There was a lot of information packed into this day & 1/2 seminar, but I could tell by the Twitter feed & comments in the session that many ideas were sparked & I could tell the wheels were spinning. It’s great to connect with other advisors to get some inspiration and share thoughts about best technological practices for the advising profession.

Collaboration, Open Education, PLE

It’s Time for the Educational Remix…

It’s time to catch up with some fantastic scholastic chats in #eci831… and there are a few weeks to share. During #eci831 Week 10Brian LambScott Leslie discussed their experience in remixing education. In reviewing some inspiring media savants, examples, and ideas for open, remixed educational resources.In a true network environment – the application logic is relied onto the machines and built into the network itself. The open education movement introduced large quantities of formal education resources into the pool of content that can be mashed up and remixed for learners. Networks have evolved to the point where learners are no longer bound by space or time, which allows learners to direct and choose their personal learning environment objectives. There is now a “mashup of learning” medium to best support content knowledge and skill acquisition for learners. The process of remixing education is simply extending the existing concept. Mashing OERs as an Instructor (or DJ) includes this sample DJ workflow applied to education:

Image from Mashing OER Wiki

More resources that inspire openness & remixing:

Collaboration, Learning Technologies, PLE

Surfing the Google Wave.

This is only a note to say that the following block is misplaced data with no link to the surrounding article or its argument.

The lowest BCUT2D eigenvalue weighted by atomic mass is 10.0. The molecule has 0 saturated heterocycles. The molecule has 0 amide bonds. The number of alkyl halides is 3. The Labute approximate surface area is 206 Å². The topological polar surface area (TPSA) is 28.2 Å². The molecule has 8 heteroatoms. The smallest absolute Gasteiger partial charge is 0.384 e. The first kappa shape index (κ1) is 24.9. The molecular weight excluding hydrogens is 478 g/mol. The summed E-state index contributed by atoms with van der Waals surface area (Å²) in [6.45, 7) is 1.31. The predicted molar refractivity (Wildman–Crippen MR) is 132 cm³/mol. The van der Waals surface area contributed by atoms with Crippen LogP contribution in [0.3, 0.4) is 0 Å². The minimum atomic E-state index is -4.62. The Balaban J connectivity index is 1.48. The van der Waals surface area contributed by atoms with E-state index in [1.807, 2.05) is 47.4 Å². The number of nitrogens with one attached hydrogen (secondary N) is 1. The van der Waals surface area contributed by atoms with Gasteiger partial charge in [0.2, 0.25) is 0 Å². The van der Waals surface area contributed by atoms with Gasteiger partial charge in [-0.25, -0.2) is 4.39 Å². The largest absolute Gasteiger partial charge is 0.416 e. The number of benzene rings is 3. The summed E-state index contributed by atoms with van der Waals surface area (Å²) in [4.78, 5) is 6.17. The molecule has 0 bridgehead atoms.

Google wave is a web-based application that enhances electronic communication. Here is a (long) presentation and preview of Google Wave:

This latest initiative may provide educators additional resources for online personal learning environments. In EDUCAUSE‘s 7 Things You Should Know About Google Wave, details how this emerging technology can be utilized for teaching and learning:

  • Conversations -multiple messages for message board chats, IM, texting, etc
  • Archiving email/chat dialogues that are also non-linnear & asynchronous
  • Interactive maps
  • Informal polls
  • Translation of text for global learners
  • Photography & image sharing
  • Playback function for review of conversations, notes & presentations
  • Team-based learning for collaboration of projects
  • Accessibility & usability
  • Practical uses for academic advising [from @ericstoller]

As a recent invitee to Google Wave, I am still experimenting and sampling this new resource [with the help of The Complete Guide to Google Wave]. As more people receive invites and the beta version of Google Wave develops, educators will get involved and as they find value and potential for their profession.

Collaboration, Higher Education, K-12, Open Education

Get Creative (Commons)


is a nonprofit corporation dedicated to making it easier for people to share and build upon the work of others, consistent with the rules of copyright.

[They] provide free licenses and other legal tools to mark creative work with the freedom the creator wants it to carry, so others can share, remix, use commercially, or any combination thereof.

Creative Commons (CC) is quite relevant for all faculty & instructors who put together online course materials for students. It allows for content, such as images, videos, writing and music, to be shared freely and some access rights to the intellectual property. As classrooms expand and more material is shared openly, it is important for educators to be aware of how to use Creative Commons, and the implications for teaching & learning. Here are a few videos that best explain CC.

If you look at the Content Directories of CC is utilized by many companies, and even educational institutions. Some faculty started to challenge the traditional methods of research collection and how intellectual property is shared with others. One faculty shares how to encourage this open education movement in a publication called –  Open Doors and Open Minds.

The recent development and contribution from Creative Commons is the DiscoverEd search engine,  which provides accessible searches for open educational resources. This allows educators to access and share teaching and learning materials in an effective, easy way.

The question is… Wanna Work Together?